"Their hospitals don't feed the patients," Phyllis said. "The family feeds them."

But acupuncture aside, she received the stem cells she went there for, six times.

Dawn received one injection through an IV, and the other five in her back. And although there is no way of calculating the total number, her doctors estimated that each injection consisted of between 50,000 and 100,000 stem cells.

The IV injection gave the cells the chance to circulate through her body and not just her spine. And with the hope that they would serve as a bridge between her nerves and spinal cord, cells were inserted into her spinal fluid.

The cells were injected into Dawn’s spine while she slept thanks to sleeping gas. She had to lie down and curl up into a fetal position.

If she would have tired to get up too quickly, she could have gotten a headache so the doctor’s told her to lie still for four hours after the injection. She slept almost the entire time so it wasn’t any sort of issue for Dawn.

The doctors said for at least three to six months, there would most likely be no noticeable effects from the stem cell injections.

The mother ad daughter were no without their struggles during the trip, even though they enjoyed interacting with fellow patients and touring the city.

They were surprised by some aspects of city life. Broth was served as part of one meal during a trip to one Chinese restaurant. And even though Dawn enjoyed it, her mother was not to fond of the experience since she found a chicken foot in her bowl.

There was a Wal-Mart, KFC, and McDonald’s, making their surroundings not entirely unfamiliar.

Few people spoke English aside from some of the other patients. The local people provided them with plenty of memorable experiences. A group of school children became very curious about Dawn, and sent a little girl over to her to investigate.

"She ran over and popped me on the top of the leg, and then ran back to the other kids, laughing and giggling," she said.

Their were other challenges bedsides the new environment.

They did not have many opportunities to call home in the hospital, and this was particularly difficult for Phyllis who was used to being near her family. Dawn and her mother both tried to support each other.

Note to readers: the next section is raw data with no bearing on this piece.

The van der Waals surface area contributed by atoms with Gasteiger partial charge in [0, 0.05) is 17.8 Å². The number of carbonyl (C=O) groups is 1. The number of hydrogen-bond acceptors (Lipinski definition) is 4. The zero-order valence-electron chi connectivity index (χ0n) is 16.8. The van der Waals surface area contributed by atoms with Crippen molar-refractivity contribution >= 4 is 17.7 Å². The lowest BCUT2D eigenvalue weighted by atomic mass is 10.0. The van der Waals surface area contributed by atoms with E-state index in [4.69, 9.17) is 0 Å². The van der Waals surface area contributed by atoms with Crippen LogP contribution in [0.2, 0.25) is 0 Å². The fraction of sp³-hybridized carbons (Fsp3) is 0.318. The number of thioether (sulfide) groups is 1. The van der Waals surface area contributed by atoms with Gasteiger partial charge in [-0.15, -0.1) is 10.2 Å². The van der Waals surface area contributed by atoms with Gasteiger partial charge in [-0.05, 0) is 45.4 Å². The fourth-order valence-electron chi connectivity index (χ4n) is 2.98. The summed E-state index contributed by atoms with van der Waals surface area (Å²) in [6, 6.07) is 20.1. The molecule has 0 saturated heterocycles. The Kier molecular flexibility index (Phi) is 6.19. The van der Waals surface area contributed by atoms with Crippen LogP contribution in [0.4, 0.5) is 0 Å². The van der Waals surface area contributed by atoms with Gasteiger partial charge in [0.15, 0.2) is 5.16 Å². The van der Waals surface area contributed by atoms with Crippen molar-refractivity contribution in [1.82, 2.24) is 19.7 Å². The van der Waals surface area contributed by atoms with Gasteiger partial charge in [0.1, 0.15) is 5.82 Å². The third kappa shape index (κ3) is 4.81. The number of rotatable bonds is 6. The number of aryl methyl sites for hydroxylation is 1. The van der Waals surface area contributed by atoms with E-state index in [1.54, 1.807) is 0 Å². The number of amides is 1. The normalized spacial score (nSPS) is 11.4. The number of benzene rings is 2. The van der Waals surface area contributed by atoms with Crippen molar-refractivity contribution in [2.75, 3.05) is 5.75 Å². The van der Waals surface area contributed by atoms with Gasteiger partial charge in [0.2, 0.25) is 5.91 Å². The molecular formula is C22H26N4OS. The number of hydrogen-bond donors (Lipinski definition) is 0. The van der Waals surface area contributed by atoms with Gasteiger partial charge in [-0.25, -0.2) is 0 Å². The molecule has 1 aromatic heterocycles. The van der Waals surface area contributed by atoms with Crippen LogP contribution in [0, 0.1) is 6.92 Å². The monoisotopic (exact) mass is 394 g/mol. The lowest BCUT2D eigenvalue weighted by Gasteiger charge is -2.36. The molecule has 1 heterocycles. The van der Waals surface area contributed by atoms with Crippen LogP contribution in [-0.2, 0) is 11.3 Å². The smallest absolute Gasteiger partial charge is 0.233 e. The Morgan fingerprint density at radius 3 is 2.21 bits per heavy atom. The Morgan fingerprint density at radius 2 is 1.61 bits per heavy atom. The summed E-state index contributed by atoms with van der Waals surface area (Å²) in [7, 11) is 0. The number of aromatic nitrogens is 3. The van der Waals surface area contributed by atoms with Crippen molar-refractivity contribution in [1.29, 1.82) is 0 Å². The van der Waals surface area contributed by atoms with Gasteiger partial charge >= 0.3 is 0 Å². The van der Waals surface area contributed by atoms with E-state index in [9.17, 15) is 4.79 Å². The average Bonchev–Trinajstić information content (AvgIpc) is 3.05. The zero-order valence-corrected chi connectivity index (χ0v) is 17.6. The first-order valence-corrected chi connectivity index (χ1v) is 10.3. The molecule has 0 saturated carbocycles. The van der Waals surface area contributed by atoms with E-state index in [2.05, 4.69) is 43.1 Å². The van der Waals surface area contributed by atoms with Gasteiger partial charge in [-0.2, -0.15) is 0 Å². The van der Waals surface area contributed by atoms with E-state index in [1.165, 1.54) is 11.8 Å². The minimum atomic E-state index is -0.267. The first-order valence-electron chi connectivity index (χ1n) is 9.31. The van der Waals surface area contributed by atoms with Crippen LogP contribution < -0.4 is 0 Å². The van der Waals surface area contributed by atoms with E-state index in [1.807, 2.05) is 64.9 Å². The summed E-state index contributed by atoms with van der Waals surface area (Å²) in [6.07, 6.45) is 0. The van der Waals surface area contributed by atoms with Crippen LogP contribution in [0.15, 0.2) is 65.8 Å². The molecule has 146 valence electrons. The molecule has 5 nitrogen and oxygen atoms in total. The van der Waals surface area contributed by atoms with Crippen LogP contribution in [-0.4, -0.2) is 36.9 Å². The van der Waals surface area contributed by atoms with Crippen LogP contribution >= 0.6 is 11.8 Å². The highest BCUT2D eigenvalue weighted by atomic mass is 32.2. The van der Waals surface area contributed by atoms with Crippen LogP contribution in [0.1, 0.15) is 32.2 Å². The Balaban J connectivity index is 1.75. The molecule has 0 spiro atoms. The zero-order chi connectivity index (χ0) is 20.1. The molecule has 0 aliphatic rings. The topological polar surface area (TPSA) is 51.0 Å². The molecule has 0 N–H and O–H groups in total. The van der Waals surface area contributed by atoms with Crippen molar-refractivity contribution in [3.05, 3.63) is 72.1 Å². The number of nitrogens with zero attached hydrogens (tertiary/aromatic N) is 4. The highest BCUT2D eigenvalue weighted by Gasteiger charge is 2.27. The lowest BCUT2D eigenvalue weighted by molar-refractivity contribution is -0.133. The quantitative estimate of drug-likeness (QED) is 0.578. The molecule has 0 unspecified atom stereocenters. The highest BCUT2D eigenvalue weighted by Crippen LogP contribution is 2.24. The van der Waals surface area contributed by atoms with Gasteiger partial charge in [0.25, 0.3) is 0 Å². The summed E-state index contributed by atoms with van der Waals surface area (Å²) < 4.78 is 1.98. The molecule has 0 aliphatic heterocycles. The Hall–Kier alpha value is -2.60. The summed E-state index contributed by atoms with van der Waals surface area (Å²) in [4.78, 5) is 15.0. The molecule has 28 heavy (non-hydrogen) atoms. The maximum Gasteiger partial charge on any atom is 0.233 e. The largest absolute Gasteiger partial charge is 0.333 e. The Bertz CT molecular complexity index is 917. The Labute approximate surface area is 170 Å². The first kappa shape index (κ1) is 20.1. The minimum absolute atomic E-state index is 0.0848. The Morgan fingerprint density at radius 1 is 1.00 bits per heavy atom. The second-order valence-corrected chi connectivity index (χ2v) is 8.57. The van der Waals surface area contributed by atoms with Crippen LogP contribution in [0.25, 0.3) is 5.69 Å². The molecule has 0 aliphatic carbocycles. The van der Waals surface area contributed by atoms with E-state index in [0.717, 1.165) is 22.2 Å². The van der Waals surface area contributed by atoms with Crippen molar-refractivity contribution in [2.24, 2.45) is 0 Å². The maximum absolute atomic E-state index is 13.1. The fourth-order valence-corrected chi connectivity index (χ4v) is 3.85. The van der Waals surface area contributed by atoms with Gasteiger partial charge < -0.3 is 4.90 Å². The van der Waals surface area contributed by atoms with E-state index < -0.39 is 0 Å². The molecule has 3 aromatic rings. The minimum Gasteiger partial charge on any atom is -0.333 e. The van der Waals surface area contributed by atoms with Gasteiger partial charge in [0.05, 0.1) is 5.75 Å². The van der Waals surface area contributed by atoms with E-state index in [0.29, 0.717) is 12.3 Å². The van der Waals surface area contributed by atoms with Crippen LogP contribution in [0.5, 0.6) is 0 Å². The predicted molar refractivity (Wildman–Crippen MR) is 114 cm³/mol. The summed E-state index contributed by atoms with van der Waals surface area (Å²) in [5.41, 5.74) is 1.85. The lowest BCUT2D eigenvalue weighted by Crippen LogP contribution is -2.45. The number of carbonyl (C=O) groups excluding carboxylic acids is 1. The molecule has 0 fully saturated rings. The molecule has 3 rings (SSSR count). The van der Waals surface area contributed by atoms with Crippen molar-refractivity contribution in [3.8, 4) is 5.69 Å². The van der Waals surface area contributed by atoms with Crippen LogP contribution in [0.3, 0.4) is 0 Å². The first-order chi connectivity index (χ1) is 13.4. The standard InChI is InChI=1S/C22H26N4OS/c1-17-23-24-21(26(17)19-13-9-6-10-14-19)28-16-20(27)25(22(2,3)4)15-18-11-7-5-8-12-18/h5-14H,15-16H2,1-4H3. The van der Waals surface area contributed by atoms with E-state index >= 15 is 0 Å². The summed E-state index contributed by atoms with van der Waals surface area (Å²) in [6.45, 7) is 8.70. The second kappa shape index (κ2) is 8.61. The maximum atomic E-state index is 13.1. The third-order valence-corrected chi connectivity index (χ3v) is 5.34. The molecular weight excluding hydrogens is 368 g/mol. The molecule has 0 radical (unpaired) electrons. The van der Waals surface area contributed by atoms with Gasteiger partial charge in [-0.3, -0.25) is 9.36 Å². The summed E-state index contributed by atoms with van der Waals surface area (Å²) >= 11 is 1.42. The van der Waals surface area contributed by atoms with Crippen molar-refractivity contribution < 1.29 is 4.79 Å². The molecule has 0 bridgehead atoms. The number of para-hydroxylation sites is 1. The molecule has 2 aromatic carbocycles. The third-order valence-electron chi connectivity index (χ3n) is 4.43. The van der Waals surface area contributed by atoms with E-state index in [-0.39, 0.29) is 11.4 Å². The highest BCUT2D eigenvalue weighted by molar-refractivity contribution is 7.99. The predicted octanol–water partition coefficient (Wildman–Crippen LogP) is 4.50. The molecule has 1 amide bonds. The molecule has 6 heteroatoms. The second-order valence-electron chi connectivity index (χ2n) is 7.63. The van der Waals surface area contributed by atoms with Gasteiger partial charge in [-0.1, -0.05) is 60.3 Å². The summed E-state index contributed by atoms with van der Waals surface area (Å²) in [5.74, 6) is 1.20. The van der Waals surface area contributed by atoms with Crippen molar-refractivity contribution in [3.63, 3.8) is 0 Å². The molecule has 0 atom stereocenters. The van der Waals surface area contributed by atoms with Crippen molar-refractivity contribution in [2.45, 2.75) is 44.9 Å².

"She was really the trooper through it all," Phyllis said of her daughter.

The two of them remembered the advice of another patient; the stem cells, when things did not turn out as they planned – such as not realizing the hospital didn't provide food.

"Everything else," they were told, "is icing on the cake."

Dawn noticed something unusual on December 11th while she took a shower in her Spring Hope home. She felt a cold sensation on her legs.

More so than previously, the sensation in her legs was stronger than it had ever been. She thought maybe a draft was blowing past the shower curtain but she looked to see it was still pulled back.

She'd been told it would be at least three months before she might notice anything, so she couldn’t be certain that the stem cells had taken effect.

"I can't swear that's what (did) it," Dawn said, "but I swear, things seem to change."

The progress may have been due to her therapy sessions as well, but the sensation she felt wasn’t the only sign of progress. Her ability to walk with crutches was improving. She was getting stronger as both Dawn and L.D. observed.

"From day to day, it's really hard," Dawn said. "You can get discouraged really, really easy, if you let yourself. But you have to keep remembering, I've got several more months to wait and see what happens. And then continue therapy. Things may change later on."

Sometimes that progress might be having only enough strength to walk on a leg, but not without assistance. For someone on the outside, that might not seem like much of a development, Dawn said.

"But it is from the inside looking out," she said, "because it gives you something to start working on."